4th International Conference on Neurology and Brain Disorders

September 09-11, 2021

September 09 -11, 2021 | Virtual Event
INBC 2017

Barbara R. Cardoso

Speaker at International Conference on Neurology and Brain Disorders 2017 - Barbara R. Cardoso
University of Sao Paulo, Brazil
Title : Selenium and Alzheimer’s disease: Facts and effects

Abstract:

Oxidative stress has a central role in the pathogenesis of neurodegeneration. Thus deficient status of antioxidants is associated with cognitive decline and risk of dementia. Here, we show the association between selenium status in two different populations (Australian and Brazilian) and cognition, and discuss the possible variables implicit in the search for selenium-based biomarkers in Alzheimer’s disease. Additionally, we present data regarding two independent pilot trials that used different selenium sources - Brazil nuts, a naturally high selenium food source, and sodium selenate - aiming to improve selenium status and cognition. Indeed, mild cognitively impaired elderly who received Brazil nuts for 6 months improved cognition performance measured by constructional praxis and verbal fluency tests. Moreover, Alzheimer’s disease patients treated with sodium selenate for 24 weeks presented higher selenium concentration in CSF, which was associated with better performance on MMSE. Our data shows the relevance of selenium as strategy to slow the progression of cognitive decline and the onset of dementia.

Audience take away:

  • I will report strategies that can be used to reduce the risk for Alzheimer’s disease, which has increased prevalence worldwide
  • The data I will present will foster future research on Alzheimer’s disease diagnosis and treatment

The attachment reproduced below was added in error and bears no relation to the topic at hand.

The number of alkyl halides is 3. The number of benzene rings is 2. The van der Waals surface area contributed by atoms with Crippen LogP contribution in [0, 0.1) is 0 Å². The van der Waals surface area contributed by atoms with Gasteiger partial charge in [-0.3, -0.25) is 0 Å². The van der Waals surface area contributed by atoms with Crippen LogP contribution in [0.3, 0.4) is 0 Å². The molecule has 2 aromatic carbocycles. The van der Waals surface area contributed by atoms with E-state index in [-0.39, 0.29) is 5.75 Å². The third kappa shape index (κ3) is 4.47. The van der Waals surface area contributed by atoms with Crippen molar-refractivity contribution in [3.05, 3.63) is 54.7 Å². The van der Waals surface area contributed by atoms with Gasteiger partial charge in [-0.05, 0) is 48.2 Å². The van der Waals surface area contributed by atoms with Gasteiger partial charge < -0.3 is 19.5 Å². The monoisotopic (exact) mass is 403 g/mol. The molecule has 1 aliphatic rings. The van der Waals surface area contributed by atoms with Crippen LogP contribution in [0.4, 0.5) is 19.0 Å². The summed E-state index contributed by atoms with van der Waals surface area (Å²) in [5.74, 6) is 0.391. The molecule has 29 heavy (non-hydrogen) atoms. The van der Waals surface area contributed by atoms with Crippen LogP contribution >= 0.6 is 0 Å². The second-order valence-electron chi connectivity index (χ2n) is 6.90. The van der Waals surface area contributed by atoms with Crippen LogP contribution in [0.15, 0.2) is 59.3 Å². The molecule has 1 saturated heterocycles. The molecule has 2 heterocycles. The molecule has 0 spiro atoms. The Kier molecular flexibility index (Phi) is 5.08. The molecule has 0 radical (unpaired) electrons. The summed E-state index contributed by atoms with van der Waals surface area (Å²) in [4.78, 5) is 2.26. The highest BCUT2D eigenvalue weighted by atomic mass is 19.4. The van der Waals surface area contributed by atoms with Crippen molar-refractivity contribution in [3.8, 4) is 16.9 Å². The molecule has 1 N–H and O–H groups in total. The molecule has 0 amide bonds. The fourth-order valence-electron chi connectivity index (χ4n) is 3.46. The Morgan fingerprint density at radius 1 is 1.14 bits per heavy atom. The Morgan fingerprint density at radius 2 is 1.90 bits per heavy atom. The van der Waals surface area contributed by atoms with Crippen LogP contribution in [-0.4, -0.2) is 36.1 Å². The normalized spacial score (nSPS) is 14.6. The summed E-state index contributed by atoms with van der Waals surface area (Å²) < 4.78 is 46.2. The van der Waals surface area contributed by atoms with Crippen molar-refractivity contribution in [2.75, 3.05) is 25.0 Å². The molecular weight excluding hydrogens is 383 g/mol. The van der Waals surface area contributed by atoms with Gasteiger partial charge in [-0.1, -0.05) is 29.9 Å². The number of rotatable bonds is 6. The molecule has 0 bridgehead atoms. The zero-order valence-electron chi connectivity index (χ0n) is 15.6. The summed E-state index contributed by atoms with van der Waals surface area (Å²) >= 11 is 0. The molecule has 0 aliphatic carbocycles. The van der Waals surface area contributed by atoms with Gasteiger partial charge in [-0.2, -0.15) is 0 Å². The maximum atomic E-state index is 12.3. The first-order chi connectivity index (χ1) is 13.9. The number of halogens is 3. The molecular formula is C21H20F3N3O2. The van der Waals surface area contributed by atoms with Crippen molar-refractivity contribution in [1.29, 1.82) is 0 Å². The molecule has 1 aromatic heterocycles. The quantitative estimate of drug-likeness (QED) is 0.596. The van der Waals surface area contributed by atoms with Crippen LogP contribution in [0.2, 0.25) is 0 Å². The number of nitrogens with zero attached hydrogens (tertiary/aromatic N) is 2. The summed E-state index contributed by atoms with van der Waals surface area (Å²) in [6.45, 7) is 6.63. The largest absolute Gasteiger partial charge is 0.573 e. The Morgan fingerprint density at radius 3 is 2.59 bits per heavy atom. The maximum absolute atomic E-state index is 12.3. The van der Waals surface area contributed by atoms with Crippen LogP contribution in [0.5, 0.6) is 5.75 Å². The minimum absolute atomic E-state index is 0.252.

• This work reinforces selenium as strategy to modulate ferroptosis, the newly discovered cell death pathway involved in neurodegeneration.

Biography:

Dr Barbara Rita Cardoso received her BS as a nutritionist for the Federal University of Santa Catarina (Brazil). She has Master’s degree in Human Applied Nutrition and finished her Ph.D in Food Science Program at the University of São Paulo (Brazil). Since 2007 she has been studying the association between selenium and Alzheimer’s disease, and in 2014 obtained a fellowship to work at Florey Institute of Neuroscience (Melbourne – Australia) for further researching the association between selenium status and cognition in The Australian Imaging, Biomarker & Lifestyle Flagship Study of Ageing (AIBL) study, which has the purpose to discover which biomarkers, cognitive characteristics, and health and lifestyle factors determine subsequent development of symptomatic AD. She is currently postdoctoral research scientist at the Nutrition-Minerals Lab at the Faculty of Pharmaceutical Science – University of Sao Paulo (Brazil) and seeks the effects of selenium status and intake on cognition

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